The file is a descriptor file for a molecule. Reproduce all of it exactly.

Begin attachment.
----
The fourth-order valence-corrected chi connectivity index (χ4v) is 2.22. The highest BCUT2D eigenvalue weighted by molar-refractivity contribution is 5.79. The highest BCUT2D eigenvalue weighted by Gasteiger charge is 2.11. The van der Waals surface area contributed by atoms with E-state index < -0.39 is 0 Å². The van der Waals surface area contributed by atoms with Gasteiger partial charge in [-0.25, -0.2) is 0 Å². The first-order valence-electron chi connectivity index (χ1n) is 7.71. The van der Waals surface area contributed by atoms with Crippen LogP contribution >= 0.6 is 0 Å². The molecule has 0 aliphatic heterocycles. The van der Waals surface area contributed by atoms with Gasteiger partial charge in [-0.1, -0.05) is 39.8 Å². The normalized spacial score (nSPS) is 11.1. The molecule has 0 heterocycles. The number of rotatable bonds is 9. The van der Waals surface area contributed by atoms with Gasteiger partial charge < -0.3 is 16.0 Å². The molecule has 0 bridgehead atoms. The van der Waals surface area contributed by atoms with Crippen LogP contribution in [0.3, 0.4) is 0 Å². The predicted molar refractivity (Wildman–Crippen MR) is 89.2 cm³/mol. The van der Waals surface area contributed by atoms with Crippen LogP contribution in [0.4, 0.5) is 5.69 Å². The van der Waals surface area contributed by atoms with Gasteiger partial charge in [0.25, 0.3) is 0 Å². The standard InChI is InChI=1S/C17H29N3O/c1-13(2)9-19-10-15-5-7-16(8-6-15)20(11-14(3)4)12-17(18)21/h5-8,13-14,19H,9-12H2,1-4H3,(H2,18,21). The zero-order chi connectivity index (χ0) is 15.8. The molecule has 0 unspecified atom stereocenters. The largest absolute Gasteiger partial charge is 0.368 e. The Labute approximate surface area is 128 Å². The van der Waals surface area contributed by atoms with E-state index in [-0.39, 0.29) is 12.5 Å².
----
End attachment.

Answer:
The fourth-order valence-corrected chi connectivity index (χ4v) is 2.22. The highest BCUT2D eigenvalue weighted by molar-refractivity contribution is 5.79. The highest BCUT2D eigenvalue weighted by Gasteiger charge is 2.11. The van der Waals surface area contributed by atoms with E-state index < -0.39 is 0 Å². The van der Waals surface area contributed by atoms with Gasteiger partial charge in [-0.25, -0.2) is 0 Å². The first-order valence-electron chi connectivity index (χ1n) is 7.71. The van der Waals surface area contributed by atoms with Crippen LogP contribution >= 0.6 is 0 Å². The molecule has 0 aliphatic heterocycles. The van der Waals surface area contributed by atoms with Gasteiger partial charge in [-0.1, -0.05) is 39.8 Å². The normalized spacial score (nSPS) is 11.1. The molecule has 0 heterocycles. The number of rotatable bonds is 9. The van der Waals surface area contributed by atoms with Gasteiger partial charge < -0.3 is 16.0 Å². The molecule has 0 bridgehead atoms. The van der Waals surface area contributed by atoms with Crippen LogP contribution in [0.3, 0.4) is 0 Å². The predicted molar refractivity (Wildman–Crippen MR) is 89.2 cm³/mol. The van der Waals surface area contributed by atoms with Crippen LogP contribution in [0.4, 0.5) is 5.69 Å². The van der Waals surface area contributed by atoms with Gasteiger partial charge in [0.25, 0.3) is 0 Å². The standard InChI is InChI=1S/C17H29N3O/c1-13(2)9-19-10-15-5-7-16(8-6-15)20(11-14(3)4)12-17(18)21/h5-8,13-14,19H,9-12H2,1-4H3,(H2,18,21). The zero-order chi connectivity index (χ0) is 15.8. The molecule has 0 unspecified atom stereocenters. The largest absolute Gasteiger partial charge is 0.368 e. The Labute approximate surface area is 128 Å². The van der Waals surface area contributed by atoms with E-state index in [-0.39, 0.29) is 12.5 Å².